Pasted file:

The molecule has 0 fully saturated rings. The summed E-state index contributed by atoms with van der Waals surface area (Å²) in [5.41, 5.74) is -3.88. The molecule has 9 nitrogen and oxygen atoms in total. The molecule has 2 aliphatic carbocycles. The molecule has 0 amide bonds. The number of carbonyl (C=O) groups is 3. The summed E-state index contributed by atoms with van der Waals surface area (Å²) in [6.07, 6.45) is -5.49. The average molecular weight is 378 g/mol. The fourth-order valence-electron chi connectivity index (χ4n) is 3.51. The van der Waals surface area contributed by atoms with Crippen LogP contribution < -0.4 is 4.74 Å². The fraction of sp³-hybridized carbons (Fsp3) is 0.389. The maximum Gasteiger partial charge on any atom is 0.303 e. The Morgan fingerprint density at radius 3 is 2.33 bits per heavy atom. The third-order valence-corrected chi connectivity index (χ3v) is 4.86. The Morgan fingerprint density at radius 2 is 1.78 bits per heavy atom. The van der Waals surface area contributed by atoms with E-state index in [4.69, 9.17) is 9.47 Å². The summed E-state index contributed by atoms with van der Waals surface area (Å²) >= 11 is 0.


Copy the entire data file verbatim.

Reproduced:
The molecule has 0 fully saturated rings. The summed E-state index contributed by atoms with van der Waals surface area (Å²) in [5.41, 5.74) is -3.88. The molecule has 9 nitrogen and oxygen atoms in total. The molecule has 2 aliphatic carbocycles. The molecule has 0 amide bonds. The number of carbonyl (C=O) groups is 3. The summed E-state index contributed by atoms with van der Waals surface area (Å²) in [6.07, 6.45) is -5.49. The average molecular weight is 378 g/mol. The fourth-order valence-electron chi connectivity index (χ4n) is 3.51. The van der Waals surface area contributed by atoms with Crippen LogP contribution < -0.4 is 4.74 Å². The fraction of sp³-hybridized carbons (Fsp3) is 0.389. The maximum Gasteiger partial charge on any atom is 0.303 e. The Morgan fingerprint density at radius 3 is 2.33 bits per heavy atom. The third-order valence-corrected chi connectivity index (χ3v) is 4.86. The Morgan fingerprint density at radius 2 is 1.78 bits per heavy atom. The van der Waals surface area contributed by atoms with E-state index in [4.69, 9.17) is 9.47 Å². The summed E-state index contributed by atoms with van der Waals surface area (Å²) >= 11 is 0.